Postoperative cystic duct bile leak can indicate an intraoperative migration of gallstones
Bile leak after laparoscopic cholecystectomy is not a rare postoperative complication. Causes are multiple and range from severe ones such as iatrogenic unobserved lesions to the main bile duct to relatively banal such as leakage from the small aberrant bile ducts from the gallbladder bed after removal. Intraoperative migration of gallstones with subsequent hypertension in the bile duct and subsequent bile leakage is not frequent and to diagnose it requires a high index of suspicion.
Our case presentation draws attention to one of the causes of postoperative bile leakage (intraoperative migration of gallstones). Multiple factors contribute to this complication: intraoperative manipulation of the gallbladder, large cystic duct, small gallstone, or microlithiasis.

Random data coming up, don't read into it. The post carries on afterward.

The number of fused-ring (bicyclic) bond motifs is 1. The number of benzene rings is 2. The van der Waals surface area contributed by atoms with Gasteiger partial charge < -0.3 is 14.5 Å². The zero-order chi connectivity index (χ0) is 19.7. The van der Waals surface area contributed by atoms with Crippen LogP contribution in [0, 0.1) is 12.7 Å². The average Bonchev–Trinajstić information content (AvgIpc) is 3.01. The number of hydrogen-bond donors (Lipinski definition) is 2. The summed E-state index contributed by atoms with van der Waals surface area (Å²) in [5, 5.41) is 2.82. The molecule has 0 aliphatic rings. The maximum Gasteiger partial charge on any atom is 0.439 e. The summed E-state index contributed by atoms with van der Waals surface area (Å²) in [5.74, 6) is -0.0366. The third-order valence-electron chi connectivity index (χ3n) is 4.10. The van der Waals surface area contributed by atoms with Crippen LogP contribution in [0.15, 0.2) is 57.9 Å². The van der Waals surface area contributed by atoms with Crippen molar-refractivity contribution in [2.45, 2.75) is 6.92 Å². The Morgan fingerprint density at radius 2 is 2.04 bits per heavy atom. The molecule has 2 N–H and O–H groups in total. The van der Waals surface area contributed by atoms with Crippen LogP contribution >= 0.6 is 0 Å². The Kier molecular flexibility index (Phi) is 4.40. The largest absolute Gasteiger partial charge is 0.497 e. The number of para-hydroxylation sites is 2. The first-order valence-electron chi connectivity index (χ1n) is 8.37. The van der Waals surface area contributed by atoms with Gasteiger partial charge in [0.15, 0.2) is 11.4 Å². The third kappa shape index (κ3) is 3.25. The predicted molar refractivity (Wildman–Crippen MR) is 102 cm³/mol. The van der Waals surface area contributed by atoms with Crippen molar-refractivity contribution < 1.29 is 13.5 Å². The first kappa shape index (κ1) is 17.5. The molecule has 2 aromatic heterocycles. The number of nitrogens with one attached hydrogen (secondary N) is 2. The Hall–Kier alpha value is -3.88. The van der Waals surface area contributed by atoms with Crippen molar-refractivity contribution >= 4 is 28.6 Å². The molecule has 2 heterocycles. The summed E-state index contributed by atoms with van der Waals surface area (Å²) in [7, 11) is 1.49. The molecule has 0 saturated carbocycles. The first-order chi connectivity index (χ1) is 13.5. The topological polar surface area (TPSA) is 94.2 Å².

In figure no. 1 (Cholangio-MRI) enhanced with contrast we can observe the almost complete obstruction of the distal choledochal due to a gallstone with a diameter of 0.5mm.
In figure no. 2 (ERCP) we can observe the main bile duct and the obstruction produced by the gallstone (arrow) also the location and distance it has traveled from the cistic duct (circle).
In figure no.3 (ERCP) after extraction, we can observe the complete projection of the main bile duct without any other obstructions.
In conclusion, this complication although rare is an important differential diagnosis for postoperative bile leakage and ERCP represents an elegant treatment.